What are the most common obsessions in OCD? And how many people actually have them?
These are two of the questions that I am trying to answer today. As I have always loved statistics, I decided to look at some research data about Obsessive Compulsive Disorder and in today’s post, I will share a couple of interesting things that I have found.
Most of OCD-related research was conducted with a relatively small sample size, so I can not guarantee that all of the numbers that I got from different sources are a 100% accurate – but they looked pretty realistic to me – I mean, obviously because otherwise, I would not be sharing them with you!
1 in 40
1 in 40 adults in the U.S. have OCD.(source)
What about other countries? Now that is a good question! I have not been able to find statistics from other countries, however, I was going through a few websites from France, Romania and Hungary and most of them estimated the prevalence of OCD at about 2-3% – which is very similar to the U.S. numbers.
The percentage of OCD sufferers who get diagnosed with OCD before the age 25.
The average age at diagnosis. (source)
And looking at this, I can see that I am pretty “average”. My OCD got out of control when I was a senior in high school and I got my diagnosis at the age of 19.
Want to read more about how OCD is diagnosed?
Most Common Obsessions
I guess the fear of contamination is the most well-known OCD obsession – and according to the statistics, it is also the most common one. However, as we can see it is not the only obsession that people with OCD have – and it is not even significantly more common than other obsessions such as aggressive or terrifying thoughts (for example, fear of harming loved ones) or body-focused obsessions (such as the fear of choking).
10% of people with OCD constantly question their sexuality.
Most Common Compulsions
Want to read more about obsessions and compulsions? Check:
- OCD – afraid of blinding yourself
- 6 types of OCD
- What is it like to live with OCD? – A day in my life
- In the prison of your own mind: Responsibility OCD
Living with OCD: What impact does it have on your life?
So, what impact can OCD have on your life? It really varies from person to person. And obviously, it changes over time: OCD used to make my life a living hell, but then it’s gotten a lot better so I can say that in my case it went from “significant impairment” to “mild impairment”.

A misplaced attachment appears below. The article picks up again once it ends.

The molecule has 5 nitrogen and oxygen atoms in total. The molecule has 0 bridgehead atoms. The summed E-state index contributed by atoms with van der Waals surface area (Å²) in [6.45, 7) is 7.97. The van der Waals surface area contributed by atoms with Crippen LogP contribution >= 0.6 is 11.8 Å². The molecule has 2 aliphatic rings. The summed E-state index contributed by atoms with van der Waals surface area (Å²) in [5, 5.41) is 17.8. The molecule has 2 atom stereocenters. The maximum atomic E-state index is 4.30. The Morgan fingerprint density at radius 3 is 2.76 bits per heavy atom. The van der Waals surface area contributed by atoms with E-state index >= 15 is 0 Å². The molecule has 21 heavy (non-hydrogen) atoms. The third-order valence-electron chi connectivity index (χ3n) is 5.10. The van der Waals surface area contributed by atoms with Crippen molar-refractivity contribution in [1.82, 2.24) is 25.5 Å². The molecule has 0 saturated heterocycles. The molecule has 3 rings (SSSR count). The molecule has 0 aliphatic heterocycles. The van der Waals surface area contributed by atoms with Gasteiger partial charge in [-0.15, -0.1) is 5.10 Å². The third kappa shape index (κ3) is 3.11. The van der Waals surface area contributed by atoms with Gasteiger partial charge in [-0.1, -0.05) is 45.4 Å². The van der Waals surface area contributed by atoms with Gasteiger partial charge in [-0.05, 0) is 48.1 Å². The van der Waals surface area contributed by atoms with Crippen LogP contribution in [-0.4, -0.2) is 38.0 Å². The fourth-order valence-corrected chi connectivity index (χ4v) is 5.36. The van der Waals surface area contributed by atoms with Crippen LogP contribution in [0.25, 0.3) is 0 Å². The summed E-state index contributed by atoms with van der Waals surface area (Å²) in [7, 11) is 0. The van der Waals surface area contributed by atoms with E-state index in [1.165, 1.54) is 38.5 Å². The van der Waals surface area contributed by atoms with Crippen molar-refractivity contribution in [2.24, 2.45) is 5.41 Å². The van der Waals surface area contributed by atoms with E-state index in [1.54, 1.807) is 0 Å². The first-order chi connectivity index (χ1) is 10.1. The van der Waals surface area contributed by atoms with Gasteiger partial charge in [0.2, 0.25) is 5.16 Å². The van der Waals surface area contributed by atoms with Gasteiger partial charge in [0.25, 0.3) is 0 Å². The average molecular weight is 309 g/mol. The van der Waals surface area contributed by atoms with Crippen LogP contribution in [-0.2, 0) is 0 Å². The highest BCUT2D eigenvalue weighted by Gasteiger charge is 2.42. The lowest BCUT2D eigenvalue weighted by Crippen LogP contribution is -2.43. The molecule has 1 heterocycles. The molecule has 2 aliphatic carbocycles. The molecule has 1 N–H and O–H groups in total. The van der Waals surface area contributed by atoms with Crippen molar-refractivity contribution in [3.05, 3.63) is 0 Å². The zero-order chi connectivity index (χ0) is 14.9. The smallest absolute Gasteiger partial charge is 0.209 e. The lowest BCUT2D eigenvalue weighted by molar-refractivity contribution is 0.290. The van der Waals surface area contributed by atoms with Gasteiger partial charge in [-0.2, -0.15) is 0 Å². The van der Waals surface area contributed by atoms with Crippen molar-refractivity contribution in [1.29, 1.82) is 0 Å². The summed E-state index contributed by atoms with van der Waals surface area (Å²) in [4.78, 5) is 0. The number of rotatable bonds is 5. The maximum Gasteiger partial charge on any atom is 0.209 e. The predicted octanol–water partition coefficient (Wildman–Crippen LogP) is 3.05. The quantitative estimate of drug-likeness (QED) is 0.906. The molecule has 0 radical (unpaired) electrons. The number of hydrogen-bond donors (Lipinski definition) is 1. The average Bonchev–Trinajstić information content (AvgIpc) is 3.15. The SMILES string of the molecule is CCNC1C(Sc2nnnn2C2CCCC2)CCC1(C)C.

- 50.6% of adults experience significant impairment.
- 34.8% experience moderate impairment.
- And 14.6% experience mild impairment.
13.7% – the lifetime prevalence of ADHD in adult OCD patients.
What is ADHD?
It stands for Attention Deficit Hyperactivity Disorder. Myself, I do not have ADHD myself, however, you can find a lot of interesting articles about it on Maja’s blog: Lampelina. For example this one: Me and my ADHD
30% of adults with OCD have a lifetime history of GAD (Generalized Anxiety Disorder). (source)
What is GAD?
Generalized Anxiety Disorder is characterized by exaggerated anxiety about simple, everyday life things – with no apparent reasons for worry. I am a very “lucky” person because I have both OCD and GAD – sounds amazing, does it not?
How to tell the difference between OCD and GAD?
About 30% of people with OCD have had a substance use disorder at some point in their lives. This is nearly double the rate of the general population. (source)
And yeah, me too I have been there. I started to drink at a very young age and had alcohol problems during my teens. And by saying alcohol problems, I do not mean that “I sometimes got drunk” but I mean actual alcohol-abuse.
Depression is 10 times more prevalent in OCD patients than in general population. (source)
Want to read more about depression? Check out Kacha’s blog to read more about depression, burnout and a lot more: Food.For.Thoughts
As you know, there’s one thing that I love more than writing about my thoughts and experiences: reading about yours! So please feel free to share any thoughts, opinions or questions in the comment section